Gray: This is, for me, another one of the reasons I enjoy working on "Hex," because we're able to tell ultra-violent stories that have heart and emotional resonance beyond the formula of a Western. The core of this book always deals with loss, struggle, loneliness and human struggles against immorality. This is a defining moment for Hex and Tallulah as they relate to each other.
As stated, Tallulah once again plays a prominent role in the story. Do you get an extra buzz writing her as she is a character you created for the Hex mythos?
Palmiotti: We certainly do. Tallulah is near and dear to our hearts and when you create and write a character like her, she takes on her own personality and to us, becomes real in a way. Her tale and her relationship with Jonah is such a multi-layered one that I don't think Justin and I will ever get tired writing about her in the series. That said, we would love to, one day, explore the character in her own series. We feel lucky to be around this long so why not press the luck further?
Gray: I have a fondness for Tallulah, not just as our creation, but the kind of character she is. It amuses me that the 'women portrayed in comics' argument fails to recognize how strong, bold, brash, intelligent and vulnerable Tallulah is.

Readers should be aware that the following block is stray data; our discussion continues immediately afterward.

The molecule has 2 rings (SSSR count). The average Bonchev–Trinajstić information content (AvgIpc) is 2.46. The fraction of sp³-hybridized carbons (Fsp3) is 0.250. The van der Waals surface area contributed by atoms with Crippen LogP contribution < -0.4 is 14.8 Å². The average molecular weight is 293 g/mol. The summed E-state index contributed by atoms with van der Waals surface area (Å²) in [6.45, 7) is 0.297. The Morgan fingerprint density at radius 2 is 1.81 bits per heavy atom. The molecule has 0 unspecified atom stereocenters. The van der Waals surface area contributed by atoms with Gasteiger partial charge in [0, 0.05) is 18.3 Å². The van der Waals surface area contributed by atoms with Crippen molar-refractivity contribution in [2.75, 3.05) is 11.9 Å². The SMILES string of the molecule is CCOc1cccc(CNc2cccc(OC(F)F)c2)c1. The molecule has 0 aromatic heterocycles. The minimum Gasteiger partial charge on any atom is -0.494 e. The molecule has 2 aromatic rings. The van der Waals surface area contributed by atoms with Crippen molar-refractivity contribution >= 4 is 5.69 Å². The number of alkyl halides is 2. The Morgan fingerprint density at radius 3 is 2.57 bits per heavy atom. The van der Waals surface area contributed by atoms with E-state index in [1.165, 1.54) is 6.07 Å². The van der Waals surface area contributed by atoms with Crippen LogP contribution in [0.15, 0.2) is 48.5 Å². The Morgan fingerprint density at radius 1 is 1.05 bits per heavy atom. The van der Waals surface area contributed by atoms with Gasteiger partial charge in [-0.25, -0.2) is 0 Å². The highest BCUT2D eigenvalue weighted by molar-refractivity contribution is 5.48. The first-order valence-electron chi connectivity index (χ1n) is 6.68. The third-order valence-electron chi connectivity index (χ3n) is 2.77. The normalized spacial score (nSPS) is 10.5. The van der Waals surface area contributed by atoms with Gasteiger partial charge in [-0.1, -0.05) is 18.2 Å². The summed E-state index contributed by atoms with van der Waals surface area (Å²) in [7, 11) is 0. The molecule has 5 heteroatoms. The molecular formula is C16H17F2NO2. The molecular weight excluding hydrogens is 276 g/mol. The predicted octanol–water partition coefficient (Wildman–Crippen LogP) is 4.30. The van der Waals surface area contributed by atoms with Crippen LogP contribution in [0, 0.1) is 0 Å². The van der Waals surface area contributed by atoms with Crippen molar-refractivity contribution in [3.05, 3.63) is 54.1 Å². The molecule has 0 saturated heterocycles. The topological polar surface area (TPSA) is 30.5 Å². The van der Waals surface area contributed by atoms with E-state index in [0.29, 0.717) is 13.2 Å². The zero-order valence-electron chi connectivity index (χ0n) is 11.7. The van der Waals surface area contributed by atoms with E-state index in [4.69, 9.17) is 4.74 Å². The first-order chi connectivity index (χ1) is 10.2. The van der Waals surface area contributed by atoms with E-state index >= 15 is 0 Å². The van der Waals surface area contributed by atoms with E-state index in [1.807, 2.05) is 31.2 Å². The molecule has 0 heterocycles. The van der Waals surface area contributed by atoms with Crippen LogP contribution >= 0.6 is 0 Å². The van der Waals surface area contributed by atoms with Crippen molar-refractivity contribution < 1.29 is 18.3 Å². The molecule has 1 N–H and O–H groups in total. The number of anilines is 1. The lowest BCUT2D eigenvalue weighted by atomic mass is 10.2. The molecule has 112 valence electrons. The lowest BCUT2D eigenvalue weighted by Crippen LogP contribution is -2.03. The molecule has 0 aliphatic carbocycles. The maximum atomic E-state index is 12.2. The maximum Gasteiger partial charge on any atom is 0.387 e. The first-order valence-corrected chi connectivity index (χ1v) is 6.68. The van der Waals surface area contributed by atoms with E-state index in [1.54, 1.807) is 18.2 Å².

You mentioned that Darwyn Cooke is illustrating the issue, who is one of my favorites. Why is he such a great fit for "Jonah Hex?"
Palmiotti: Darwyn is a natural born storyteller and can illustrate just about any genre. He is a natural for "Hex" because he actually reads and enjoys the book and isn't looking at this as a gig, but rather a fun time at the desk. As everyone knows by now, Darwyn also works with one of the finest colorist/artists in the business, Dave Stewart. Look at the pages and your eyes and brain will tell you instantly why this works so well. We are blessed to have the both of them involved with this issue.
Gray: Aside from the obvious, it is very rewarding and inspiring to work with Darwyn. He's a writer and artist who can do anything he wants, but for some crazy reason - maybe something in the Canadian water supply - he is willing to jam with us on "Hex" for a story we both feel so strongly about telling.
Is he scheduled to illustrate #67, keeping with his once every 17 issues rotation?
Palmiotti: I have no clue. We would be happy to have him monthly, but I think maybe #75 might be the next time he will stop by. You never know though; the man has a lot going on. I know for sure another adaptation of the "Parker" novels is on the way and we all are looking forward to that after seeing and enjoying "The Hunter."